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    The switch is fine (I am also an authorized Netgear reseller). Certainly no issue there. As far as routers go, 3CX does not recommend routers per se. They will advise on certain models as to whether or not they are known to function correctly and will give advice on how to configure some of the more prevalent models. There are simply too many makes and model and firmware versions and in many cases, a client may be tied to a specific make due to certain security needs or even corporate policy.

    I have not used pfsense, but have heard nothing bad. I also use Mikrotik on occasion, but it can be a steep learning curve for some as it is extremely flexible and low cost (big bang for the buck) and they rely on a Wiki for guidance on how to configure. I try not to use them if I have a sense that the client is not very "techie" and may want or have a need to get into it later.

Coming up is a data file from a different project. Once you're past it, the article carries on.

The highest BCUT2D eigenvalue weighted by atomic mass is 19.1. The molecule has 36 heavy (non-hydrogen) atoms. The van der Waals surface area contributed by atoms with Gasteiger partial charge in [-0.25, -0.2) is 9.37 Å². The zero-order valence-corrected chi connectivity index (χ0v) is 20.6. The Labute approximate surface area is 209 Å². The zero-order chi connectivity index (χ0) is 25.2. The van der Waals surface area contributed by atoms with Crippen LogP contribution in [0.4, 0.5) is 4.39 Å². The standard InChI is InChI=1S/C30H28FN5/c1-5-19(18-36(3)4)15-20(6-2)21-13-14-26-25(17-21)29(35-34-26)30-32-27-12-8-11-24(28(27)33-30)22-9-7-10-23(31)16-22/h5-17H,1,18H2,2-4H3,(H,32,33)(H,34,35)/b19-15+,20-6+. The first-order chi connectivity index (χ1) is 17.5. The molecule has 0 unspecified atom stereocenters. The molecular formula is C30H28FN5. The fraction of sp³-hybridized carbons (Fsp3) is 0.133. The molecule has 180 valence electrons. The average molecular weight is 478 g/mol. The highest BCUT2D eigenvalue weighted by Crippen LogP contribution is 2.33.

I agree with Accentlogic. Most consumer based routers are geared for gaming and Wi-Fi performance and in so doing sacrifice in certain areas. He has enumerated a number of fetaures/functions that are desired. Nick Galea (head kahuna at 3CX) put out an article of what should be the base features in a router expected to work with 3CX. https://www.3cx.com/blog/voip-howto/router-firewall-features-requirements/